Jumping Into the Unknown: The Discovery Phase of Eating Disorder Recovery

As I work on my second book this year, I’ve reflected a lot on the time in my life when I set out to find who I was (note, this is still changing/growing–at the time I was figuring out who I was outside of perfectionism and running).

I felt like my body was changing even though my weight wasn’t changing. I was at my heaviest, but it didn’t seem to matter as much anymore.

My mindset was changing without forcing it to happen.

I was enjoying who I was; bits and pieces of Rachael that had been buried under running and the eating disorder emerged. And that’s when I began to feel a different kind of beautiful. I felt I could see that change reflected in the mirror, even though it wasn’t my weight or appearance that changed.

I was happy, and it didn’t depend on what I did–it was based on the relationship I had developed with myself and others.

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Book Tour: The Adventures Continue With a Talk at BU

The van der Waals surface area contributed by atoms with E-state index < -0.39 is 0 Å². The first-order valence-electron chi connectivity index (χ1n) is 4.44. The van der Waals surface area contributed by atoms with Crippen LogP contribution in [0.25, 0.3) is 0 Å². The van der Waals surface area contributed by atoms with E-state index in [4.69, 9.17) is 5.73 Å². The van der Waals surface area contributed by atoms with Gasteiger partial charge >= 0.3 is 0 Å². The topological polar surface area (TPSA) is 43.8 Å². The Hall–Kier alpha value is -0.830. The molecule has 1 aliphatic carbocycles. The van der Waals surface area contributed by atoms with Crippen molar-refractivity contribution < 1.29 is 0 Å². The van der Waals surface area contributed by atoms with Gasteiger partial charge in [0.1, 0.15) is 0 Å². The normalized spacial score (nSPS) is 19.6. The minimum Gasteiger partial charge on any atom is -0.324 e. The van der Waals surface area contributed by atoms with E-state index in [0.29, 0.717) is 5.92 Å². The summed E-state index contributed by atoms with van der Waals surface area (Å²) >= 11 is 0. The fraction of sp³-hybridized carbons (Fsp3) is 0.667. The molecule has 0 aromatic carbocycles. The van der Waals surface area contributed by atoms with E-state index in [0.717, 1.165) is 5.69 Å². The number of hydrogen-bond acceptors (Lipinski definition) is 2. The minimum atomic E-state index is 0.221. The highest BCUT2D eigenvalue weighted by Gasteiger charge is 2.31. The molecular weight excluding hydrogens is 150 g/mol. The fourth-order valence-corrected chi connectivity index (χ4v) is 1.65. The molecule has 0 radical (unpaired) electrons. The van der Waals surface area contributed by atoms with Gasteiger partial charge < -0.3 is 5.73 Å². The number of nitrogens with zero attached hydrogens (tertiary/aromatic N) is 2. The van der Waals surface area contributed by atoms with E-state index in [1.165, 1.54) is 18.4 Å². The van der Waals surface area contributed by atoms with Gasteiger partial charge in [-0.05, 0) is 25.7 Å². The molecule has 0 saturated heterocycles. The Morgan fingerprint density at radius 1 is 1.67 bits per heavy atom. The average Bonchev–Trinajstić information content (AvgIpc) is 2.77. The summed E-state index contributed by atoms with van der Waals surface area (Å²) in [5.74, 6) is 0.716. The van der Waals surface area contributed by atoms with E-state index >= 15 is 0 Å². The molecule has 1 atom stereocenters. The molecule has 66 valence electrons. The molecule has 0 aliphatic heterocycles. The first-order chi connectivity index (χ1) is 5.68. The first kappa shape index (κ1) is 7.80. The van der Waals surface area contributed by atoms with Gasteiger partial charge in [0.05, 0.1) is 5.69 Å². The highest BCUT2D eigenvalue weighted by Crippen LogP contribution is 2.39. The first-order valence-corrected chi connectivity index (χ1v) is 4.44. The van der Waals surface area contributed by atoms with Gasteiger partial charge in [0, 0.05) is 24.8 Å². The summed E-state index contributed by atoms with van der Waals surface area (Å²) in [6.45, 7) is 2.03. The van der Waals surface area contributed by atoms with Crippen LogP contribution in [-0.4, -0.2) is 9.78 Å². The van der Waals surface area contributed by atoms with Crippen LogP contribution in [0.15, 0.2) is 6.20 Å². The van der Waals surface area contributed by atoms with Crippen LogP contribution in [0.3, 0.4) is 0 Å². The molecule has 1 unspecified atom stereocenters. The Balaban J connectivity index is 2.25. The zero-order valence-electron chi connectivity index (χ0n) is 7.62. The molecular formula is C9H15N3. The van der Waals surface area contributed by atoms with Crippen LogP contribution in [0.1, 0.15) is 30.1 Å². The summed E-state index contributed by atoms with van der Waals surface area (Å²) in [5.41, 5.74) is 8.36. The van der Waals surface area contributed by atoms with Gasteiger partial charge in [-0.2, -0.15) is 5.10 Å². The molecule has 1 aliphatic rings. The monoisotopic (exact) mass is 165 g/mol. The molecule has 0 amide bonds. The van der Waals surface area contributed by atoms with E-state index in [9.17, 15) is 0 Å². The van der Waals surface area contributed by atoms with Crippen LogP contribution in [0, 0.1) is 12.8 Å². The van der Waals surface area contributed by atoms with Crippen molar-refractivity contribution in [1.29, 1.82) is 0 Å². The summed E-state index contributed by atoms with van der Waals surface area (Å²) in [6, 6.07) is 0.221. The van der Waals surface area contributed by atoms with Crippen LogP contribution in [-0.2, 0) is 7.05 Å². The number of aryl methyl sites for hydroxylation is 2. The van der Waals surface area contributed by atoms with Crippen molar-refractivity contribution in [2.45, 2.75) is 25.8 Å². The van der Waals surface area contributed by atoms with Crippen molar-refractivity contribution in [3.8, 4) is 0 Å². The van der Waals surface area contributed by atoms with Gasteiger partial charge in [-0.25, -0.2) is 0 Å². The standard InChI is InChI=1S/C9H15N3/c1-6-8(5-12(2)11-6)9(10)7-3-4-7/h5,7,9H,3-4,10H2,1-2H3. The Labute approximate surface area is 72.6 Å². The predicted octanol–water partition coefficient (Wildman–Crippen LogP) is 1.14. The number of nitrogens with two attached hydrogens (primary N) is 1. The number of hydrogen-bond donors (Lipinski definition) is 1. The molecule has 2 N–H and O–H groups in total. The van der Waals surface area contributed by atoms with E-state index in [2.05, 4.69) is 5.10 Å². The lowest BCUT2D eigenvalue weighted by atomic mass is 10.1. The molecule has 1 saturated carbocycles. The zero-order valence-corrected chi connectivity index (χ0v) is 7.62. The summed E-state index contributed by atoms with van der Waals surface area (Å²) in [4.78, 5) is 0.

I took on my first book tour 11/29 through 12/7, landing in Boston, driving to Vermont to speak at Saint Michael’s College, driving back to Boston to speak at BU, driving to Rhode Island to speak at URI (Kingston), and back to Boston for one last talk at BU. You can find the first entry here, and the second entry here. The following details on Monday 12/4:

Paula Quatromoni, for those of you who don’t know, is one of the nation’s top experts on the intersection of nutrition, eating disorders and athletes. We met each other back at the Eating Disorders in Sport Conference in August, where she bought my book. She thought it would be a great idea for me to come to speak in Boston, and when Emily from Saint Michael’s put together everything to have me speak at her college, I saw that Boston wasn’t too far away . . .

So here we were, Monday night December 4, working together!